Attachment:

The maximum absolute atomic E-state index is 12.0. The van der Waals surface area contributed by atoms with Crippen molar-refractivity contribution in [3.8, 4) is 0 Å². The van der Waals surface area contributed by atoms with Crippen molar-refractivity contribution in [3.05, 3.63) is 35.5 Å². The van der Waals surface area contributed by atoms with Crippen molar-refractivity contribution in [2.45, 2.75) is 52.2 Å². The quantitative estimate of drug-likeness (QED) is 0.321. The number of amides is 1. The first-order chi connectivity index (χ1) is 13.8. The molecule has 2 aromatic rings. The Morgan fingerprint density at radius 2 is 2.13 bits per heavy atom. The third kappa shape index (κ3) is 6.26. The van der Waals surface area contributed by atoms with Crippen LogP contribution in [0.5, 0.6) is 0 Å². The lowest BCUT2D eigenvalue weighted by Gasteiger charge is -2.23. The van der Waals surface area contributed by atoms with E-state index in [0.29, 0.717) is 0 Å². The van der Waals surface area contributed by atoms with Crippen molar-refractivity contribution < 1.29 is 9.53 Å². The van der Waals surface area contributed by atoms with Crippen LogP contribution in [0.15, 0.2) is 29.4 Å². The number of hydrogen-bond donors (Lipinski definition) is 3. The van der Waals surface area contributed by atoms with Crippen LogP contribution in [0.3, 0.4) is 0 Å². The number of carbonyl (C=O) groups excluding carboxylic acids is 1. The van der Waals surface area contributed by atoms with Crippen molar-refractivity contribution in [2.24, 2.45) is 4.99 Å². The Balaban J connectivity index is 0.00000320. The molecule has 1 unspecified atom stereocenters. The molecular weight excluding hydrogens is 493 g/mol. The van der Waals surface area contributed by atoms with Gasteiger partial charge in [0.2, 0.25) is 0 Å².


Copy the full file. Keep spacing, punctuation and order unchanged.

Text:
The maximum absolute atomic E-state index is 12.0. The van der Waals surface area contributed by atoms with Crippen molar-refractivity contribution in [3.8, 4) is 0 Å². The van der Waals surface area contributed by atoms with Crippen molar-refractivity contribution in [3.05, 3.63) is 35.5 Å². The van der Waals surface area contributed by atoms with Crippen molar-refractivity contribution in [2.45, 2.75) is 52.2 Å². The quantitative estimate of drug-likeness (QED) is 0.321. The number of amides is 1. The first-order chi connectivity index (χ1) is 13.8. The molecule has 2 aromatic rings. The Morgan fingerprint density at radius 2 is 2.13 bits per heavy atom. The third kappa shape index (κ3) is 6.26. The van der Waals surface area contributed by atoms with Crippen LogP contribution in [0.5, 0.6) is 0 Å². The lowest BCUT2D eigenvalue weighted by Gasteiger charge is -2.23. The van der Waals surface area contributed by atoms with E-state index in [0.29, 0.717) is 0 Å². The van der Waals surface area contributed by atoms with Crippen molar-refractivity contribution < 1.29 is 9.53 Å². The van der Waals surface area contributed by atoms with Crippen LogP contribution in [0.15, 0.2) is 29.4 Å². The number of hydrogen-bond donors (Lipinski definition) is 3. The van der Waals surface area contributed by atoms with Crippen LogP contribution in [0.3, 0.4) is 0 Å². The number of carbonyl (C=O) groups excluding carboxylic acids is 1. The van der Waals surface area contributed by atoms with Crippen molar-refractivity contribution in [2.24, 2.45) is 4.99 Å². The Balaban J connectivity index is 0.00000320. The molecule has 1 unspecified atom stereocenters. The molecular weight excluding hydrogens is 493 g/mol. The van der Waals surface area contributed by atoms with Gasteiger partial charge in [0.2, 0.25) is 0 Å².